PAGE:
Tuesday, December 28, 2010
Monday, December 20, 2010
Monday, December 13, 2010
Friday, December 10, 2010
In the past I've had MRI's but only of my brain and spine so today I felt ass backwards going in feet first. I realized that today was either my 5th or 6th MRI, I can't remember if I got one or two when I had meningitis in '06. Either way, I'd say that's above average for someone who is only 27. Luckily for me, I find the clanging and banging to be soothing and I usually snooze. Today was quick and dirty and over before I could get in a proper nap. The tech was a nice guy who said I was a month late because usually the Marathoners come in November. :) He said he ran NCYM once as a "thing to do in his life" sort of thing. We agreed it was a party for New York and lots of fun. More fun than lying in a highly magnetic tube? Possibly.
Now we wait.
Thursday, December 9, 2010
Wednesday, December 8, 2010
That said, someone remind me to look back and read this when I'm wiped out from training for the 70.3 next year. :)
Things on the running front have been back and forth for me lately, I had 2 good runs last week and saw the Orthopedist who didn't have much to say. On Sunday I had a fun and beautiful run in West Philly with a good friend, but my knee started hurting and my quad got very tight. It eased up by the end of the run, but was very sore on Monday, even during my swim. Last night I did speedwork with the Inwood Hill Runners and felt ok. I foam rolled before and after and I think it helped because I'm tight but feel ok today. I'm going for the MRI Friday and I'm planning to run the Pete McArdle XC 15K in VCP on Sunday. If the MRI results show anything that requires some time off, I want to go out with a bang. :) I have no races planned after Sunday and feel reluctant to sign up for any others at this point. I'm in a weird place between training phases right now and everything I'm doing is either for fitness sake or for sanity or socializing. It's nice for now, but I know I can't last much longer without a plan.
Am I the only person in this position right now or are others also feeling like they're in limbo? December is a funny month that way, I think of it as the lame duck session of training.
Thursday, December 2, 2010
Wednesday, December 1, 2010
As the 26 day mark approaches (post-NYCM) I finally felt ready to take things up a notch and fully participate in Tuesday speedwork in Inwood Hill Park with the Inwood Hill Runners crew. The past few weeks I've been holding back to let myself fully recover from the stresses and microtears that occur during a 26.2 mile journey, but this week I felt ready to MOVE. Monday night I was plagued with an obnoxious achey, twingey, restless, uncomfortable feeling in my legs when I was supposed to be sleeping. It was so bad that I actually considered taking a few laps up and down the stairs in our building in my pj's to try to work it out, but in the end it was too cold to get up. I stretched my legs as well as I could, squirmed around a bit, then tossed and turned for a while longer. Obviously my legs were trying to tell me that I needed to get out and run! They were begging to be beat up and exhausted.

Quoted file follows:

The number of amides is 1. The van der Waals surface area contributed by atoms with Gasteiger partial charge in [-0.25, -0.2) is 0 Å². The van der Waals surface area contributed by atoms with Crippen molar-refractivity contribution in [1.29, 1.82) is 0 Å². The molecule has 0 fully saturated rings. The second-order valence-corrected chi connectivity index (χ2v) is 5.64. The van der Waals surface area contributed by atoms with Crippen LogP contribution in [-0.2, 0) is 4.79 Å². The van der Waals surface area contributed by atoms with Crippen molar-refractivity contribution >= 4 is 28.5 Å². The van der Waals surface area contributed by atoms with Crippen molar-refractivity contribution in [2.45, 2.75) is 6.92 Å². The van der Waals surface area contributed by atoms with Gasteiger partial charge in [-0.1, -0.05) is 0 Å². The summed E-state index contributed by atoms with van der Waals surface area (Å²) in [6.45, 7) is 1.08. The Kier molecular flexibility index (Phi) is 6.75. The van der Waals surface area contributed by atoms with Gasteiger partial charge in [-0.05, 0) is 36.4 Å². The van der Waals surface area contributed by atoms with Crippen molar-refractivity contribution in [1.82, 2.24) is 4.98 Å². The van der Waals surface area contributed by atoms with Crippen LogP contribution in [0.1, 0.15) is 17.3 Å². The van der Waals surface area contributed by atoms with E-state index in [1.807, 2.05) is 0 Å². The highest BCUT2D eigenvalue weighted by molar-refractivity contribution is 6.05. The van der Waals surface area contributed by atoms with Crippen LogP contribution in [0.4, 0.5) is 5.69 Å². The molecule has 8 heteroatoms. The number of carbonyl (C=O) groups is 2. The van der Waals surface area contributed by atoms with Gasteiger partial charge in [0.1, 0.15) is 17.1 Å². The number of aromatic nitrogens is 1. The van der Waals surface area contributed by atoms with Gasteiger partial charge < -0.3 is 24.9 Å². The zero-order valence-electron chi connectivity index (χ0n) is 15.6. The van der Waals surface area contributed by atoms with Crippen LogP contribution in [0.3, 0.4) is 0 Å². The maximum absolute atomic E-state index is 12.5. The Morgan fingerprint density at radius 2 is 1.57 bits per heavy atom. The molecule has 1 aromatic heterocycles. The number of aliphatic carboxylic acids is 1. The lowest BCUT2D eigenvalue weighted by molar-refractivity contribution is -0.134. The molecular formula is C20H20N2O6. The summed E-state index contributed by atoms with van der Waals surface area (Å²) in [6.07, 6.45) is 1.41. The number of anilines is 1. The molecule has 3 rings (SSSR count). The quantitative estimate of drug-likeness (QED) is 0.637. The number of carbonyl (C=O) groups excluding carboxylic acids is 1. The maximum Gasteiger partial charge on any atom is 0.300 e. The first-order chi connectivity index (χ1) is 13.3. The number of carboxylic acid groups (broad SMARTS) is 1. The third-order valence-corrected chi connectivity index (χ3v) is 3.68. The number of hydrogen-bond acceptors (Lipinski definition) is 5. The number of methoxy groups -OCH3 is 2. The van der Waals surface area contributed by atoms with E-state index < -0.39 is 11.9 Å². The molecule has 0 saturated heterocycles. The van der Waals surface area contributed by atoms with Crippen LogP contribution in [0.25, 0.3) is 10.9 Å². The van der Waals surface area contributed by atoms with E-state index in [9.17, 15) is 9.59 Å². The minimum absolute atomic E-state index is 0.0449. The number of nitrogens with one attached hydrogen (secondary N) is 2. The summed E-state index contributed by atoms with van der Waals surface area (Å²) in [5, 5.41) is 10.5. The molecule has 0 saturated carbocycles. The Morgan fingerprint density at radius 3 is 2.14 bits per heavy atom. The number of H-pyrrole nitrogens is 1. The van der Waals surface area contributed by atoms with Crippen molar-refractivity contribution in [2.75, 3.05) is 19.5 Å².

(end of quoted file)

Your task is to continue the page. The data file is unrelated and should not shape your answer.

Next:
Tuesday night speedwork was a lot of fun, we have picked up a handful of new people in the last month and as runners tend to do, they fit right in. Last week and the week before we did some intervals around our 561 m track with about a 200 m recovery, but this week we switched it up and did a "ladder". Essentially it was running speedy intervals with "100 m" recovery. For the sake of sanity, we'll say the cones along the track were 100m apart, but really they were about 90m. We did 100, 200, 300, 400, 500, 600, 600, 500, 400, 300, 200, 100 all with 100 m recovery jog between. From the second 600 on we ran in the opposite direction (we can do that, no one else was out there) which was a totally different experience because what was a tough uphill in the first half became a sweet downhill. I felt awesome, I was cranking out the intervals with solid effort and no knee pain whatsoever. A friend and I added on an extra 3.4 miles or so by running to and from the group including a nice haul up the stairs at 187th St to top it off. Whew, it was a great workout and good news- no creepy leg sensation last night! I slept like a log.
Despite feeling awesome last night, I still have to take a trip to the UES to see my knee doc tomorrow because my PT feels like we're at a standstill with my knee. Initially PT took my pain level down quite a bit, but then we hit a plateau and it won't fully heal. It is still sore to poke (I know, I know, don't poke it) and it still hurts going down stairs and getting up from the floor at work. Sigh. I suspect the doc will send me for an MRI as my PT recommended so that we can see exactly what is going on underneath my patella. I've been really lucky that it doesn't hurt when I run (most of the time) but I am concerned that running might be contributing to the damage. While I'm willing to take some time off if necessary, I'm dreading the possibility of the doc telling me to stop running, even for a short period of time.
So tomorrow I'm off to the doc to see what he has to say, and if he tells me to back off running I will be disappointed, but at least I'll have gone out with a strong run! I know I have other options too..swimming, biking, etc. which I enjoy, so I'll survive.
Sunday, November 28, 2010